He looks like a cross between a marshmallow and a Michelin man, but there’s something strangely appealling about Disney’s latest unlikely hero.
Another movie, another raft of merchandise. Hot off the release of Disney’s latest release Big Hero 6 comes a collection of related toys and stationery gifts. So what’s the story? Techno genius Hiro inherits his late big brother’s creation, an affable and nurturing robot called Baymax, who very raison d’etre is to help and to heal.
When Hiro realises his brother’s death was no accident, he enlists his science geek friends to help him seek revenge against the evil San Fransokyo, a dark figure in a kabuki mask. The trouble is geeks don’t make the most natural warriors – but they do have the technical know-how to upgrade their skills with whizzy special effects.
Cue a mass transformation as Hiro and his four friends become kick-ass fighters. Add an armoured-up Baymax into the equation and, like Marvel‘s Fantastic Four and Avengers ensemble, you have a new band of superheroes known as ‘Big Hero 6’.
This two-in-one toy cleverly transforms from nurturing nurse-bot to noble ninja in just a few nifty moves. But one thing never changes: Baymax’s mission to protect and to serve.
The play value comes in two parts. Baymax and his ‘armour-up’ counterpart can both be used as an action figure in either mode. There are also elements of construction play as your child has to piece the armour together.
Part of its appeal undoubtedly comes in its clever transformation mode, that is simple and straightforward. Simple lift up Baymax’s head then twist his sizeable belly so that his portly tum becomes broad strong shoulders, then add his armour piece by piece, with front and back pieces clicking together. Our 9-year-old tester had a few issues with ‘clicking’ the leg pieces together at first, but soon mastered the technique.
Transformation is completed with his helmet (with a touch of Ironman chic) and his pointy aerodynamic wings that cut an elegant picture. The figure is only mildly poseable, and movement of limbs is restricted.
Fun fact Baymax is 6 feet tall and weighs 75 pounds — until Hiro mechs him out. Baymax, in his armour super suit, is more than 7 feet tall and can lift 1,000 pounds – even though he’s all air.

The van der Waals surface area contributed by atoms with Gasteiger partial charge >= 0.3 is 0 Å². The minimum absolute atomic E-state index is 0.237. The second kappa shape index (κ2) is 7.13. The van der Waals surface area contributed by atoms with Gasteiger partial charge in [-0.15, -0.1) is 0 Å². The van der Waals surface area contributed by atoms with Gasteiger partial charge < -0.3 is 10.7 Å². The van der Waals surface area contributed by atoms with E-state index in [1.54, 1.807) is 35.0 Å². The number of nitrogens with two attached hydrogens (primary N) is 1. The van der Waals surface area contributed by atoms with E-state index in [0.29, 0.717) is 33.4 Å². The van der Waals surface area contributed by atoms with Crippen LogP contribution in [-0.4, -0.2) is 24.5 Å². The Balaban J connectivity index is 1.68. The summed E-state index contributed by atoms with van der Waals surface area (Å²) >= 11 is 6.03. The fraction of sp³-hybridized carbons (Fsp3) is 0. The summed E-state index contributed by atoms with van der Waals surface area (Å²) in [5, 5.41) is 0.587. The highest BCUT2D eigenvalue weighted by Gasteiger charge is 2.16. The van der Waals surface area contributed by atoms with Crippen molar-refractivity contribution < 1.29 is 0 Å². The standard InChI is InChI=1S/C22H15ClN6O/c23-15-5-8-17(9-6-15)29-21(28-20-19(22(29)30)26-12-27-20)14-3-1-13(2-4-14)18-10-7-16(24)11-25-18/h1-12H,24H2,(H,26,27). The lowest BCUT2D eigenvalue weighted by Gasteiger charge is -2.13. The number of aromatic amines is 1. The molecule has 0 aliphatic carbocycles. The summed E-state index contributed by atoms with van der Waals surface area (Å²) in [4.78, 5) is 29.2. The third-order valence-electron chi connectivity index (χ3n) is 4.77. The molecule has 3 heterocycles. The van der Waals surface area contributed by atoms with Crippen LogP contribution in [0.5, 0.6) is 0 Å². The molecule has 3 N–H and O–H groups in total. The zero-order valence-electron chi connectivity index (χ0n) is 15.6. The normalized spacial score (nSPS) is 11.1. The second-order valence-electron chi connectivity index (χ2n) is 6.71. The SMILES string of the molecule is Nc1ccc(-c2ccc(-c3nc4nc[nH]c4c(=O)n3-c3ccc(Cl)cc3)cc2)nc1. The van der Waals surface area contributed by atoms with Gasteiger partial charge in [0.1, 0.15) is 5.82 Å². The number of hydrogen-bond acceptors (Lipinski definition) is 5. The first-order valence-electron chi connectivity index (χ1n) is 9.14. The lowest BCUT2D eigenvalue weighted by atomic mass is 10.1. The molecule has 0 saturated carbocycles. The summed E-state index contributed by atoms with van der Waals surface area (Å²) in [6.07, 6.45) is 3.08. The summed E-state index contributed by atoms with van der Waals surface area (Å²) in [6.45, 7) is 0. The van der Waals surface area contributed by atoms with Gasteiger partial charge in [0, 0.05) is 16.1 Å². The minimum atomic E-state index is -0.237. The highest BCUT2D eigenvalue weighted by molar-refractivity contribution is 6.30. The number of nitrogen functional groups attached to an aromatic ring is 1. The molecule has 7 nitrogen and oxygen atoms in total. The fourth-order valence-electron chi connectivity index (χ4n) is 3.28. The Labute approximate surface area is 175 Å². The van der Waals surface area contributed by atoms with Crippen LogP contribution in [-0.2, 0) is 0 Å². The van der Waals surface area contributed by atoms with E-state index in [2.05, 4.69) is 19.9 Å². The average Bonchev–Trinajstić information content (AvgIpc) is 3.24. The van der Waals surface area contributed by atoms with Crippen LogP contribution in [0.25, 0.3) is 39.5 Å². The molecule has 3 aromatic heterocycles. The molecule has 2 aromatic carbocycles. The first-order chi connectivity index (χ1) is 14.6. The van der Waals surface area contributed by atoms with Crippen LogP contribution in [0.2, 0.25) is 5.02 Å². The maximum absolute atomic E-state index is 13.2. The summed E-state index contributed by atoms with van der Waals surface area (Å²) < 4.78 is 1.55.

Did you know? Big Hero 6 made their first appearance in a series of Marvel Comics in 1998. Characters included boy genius Hiro Takachiho, Honey Lemon with her power purse, hot-headed GoGo Tomago, and ‘Monster Baymax’, who becomes Hiro’s best friend and father figure.
Good For… fine motor dexterity; hand/eye coordination, and manipulation; coordination; communication skills; vocabulary; listening; following instruction; problem solving; imaginary play; story telling and role playing.
Keep in Mind… The toy comes with removeable parts and that always poses a risk of losing or misplacing a vital piece, so you may want to store them carefully when Baymax is in his non Armour-Up mode. Once you’ve seen the film, you might find your child asking for the rest of the Big Hero 6 crew…
What Kids Love Fans of Transformers are likely to enjoy the ‘transformation’ aspect of the toy and Baymax’s striking demeanor certainly wouldn’t look out of place if children want to put him into the mix with other action figures for pretend play.
What Parents Love The sweet, nurturing side of ‘healthcare companion’ Baymax shows how even action figures can have a sensitive, caring side. There’s a pleasing aesthetics to his demeanor: as he himself admits, he’s designed to be ‘unthreatening and huggable.’
Designer Details Bandai is a Japanese toy making and video game company, based in Tokyo, and is the world’s third largest producer of toys (after Mattel and Hasbro). Founded in 1950, Bandai is best known for licensed products from popular television and comic book characters, such as Power Rangers, Sailor Moon and Digimon. They also had huge success with their handheld virtual pet, Tamagotchi, which were released in 1996 and have since sold over 76 millions units worldwide.